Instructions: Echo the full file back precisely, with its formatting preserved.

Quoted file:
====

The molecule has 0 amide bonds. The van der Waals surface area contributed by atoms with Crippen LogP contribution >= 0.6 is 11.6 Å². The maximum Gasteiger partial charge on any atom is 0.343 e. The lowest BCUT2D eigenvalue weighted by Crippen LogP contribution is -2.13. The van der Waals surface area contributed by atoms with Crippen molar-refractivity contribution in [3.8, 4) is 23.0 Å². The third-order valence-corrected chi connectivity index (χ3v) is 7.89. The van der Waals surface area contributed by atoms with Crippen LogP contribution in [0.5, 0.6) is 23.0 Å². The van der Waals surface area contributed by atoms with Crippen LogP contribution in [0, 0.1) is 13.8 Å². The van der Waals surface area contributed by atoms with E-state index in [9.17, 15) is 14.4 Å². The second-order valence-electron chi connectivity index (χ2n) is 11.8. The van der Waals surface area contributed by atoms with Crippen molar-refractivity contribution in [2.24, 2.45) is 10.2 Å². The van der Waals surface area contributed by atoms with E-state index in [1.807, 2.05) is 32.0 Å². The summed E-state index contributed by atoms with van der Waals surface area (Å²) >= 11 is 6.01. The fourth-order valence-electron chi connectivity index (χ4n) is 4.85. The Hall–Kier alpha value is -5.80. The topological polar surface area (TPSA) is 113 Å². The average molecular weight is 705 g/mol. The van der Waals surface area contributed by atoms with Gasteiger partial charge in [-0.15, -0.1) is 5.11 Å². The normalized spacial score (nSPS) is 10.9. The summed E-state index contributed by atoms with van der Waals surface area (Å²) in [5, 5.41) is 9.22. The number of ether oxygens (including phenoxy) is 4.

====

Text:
The molecule has 0 amide bonds. The van der Waals surface area contributed by atoms with Crippen LogP contribution >= 0.6 is 11.6 Å². The maximum Gasteiger partial charge on any atom is 0.343 e. The lowest BCUT2D eigenvalue weighted by Crippen LogP contribution is -2.13. The van der Waals surface area contributed by atoms with Crippen molar-refractivity contribution in [3.8, 4) is 23.0 Å². The third-order valence-corrected chi connectivity index (χ3v) is 7.89. The van der Waals surface area contributed by atoms with Crippen LogP contribution in [0.5, 0.6) is 23.0 Å². The van der Waals surface area contributed by atoms with Crippen LogP contribution in [0, 0.1) is 13.8 Å². The van der Waals surface area contributed by atoms with E-state index in [9.17, 15) is 14.4 Å². The second-order valence-electron chi connectivity index (χ2n) is 11.8. The van der Waals surface area contributed by atoms with Crippen molar-refractivity contribution in [2.24, 2.45) is 10.2 Å². The van der Waals surface area contributed by atoms with E-state index in [1.807, 2.05) is 32.0 Å². The summed E-state index contributed by atoms with van der Waals surface area (Å²) >= 11 is 6.01. The fourth-order valence-electron chi connectivity index (χ4n) is 4.85. The Hall–Kier alpha value is -5.80. The topological polar surface area (TPSA) is 113 Å². The average molecular weight is 705 g/mol. The van der Waals surface area contributed by atoms with Gasteiger partial charge in [-0.15, -0.1) is 5.11 Å². The normalized spacial score (nSPS) is 10.9. The summed E-state index contributed by atoms with van der Waals surface area (Å²) in [5, 5.41) is 9.22. The number of ether oxygens (including phenoxy) is 4.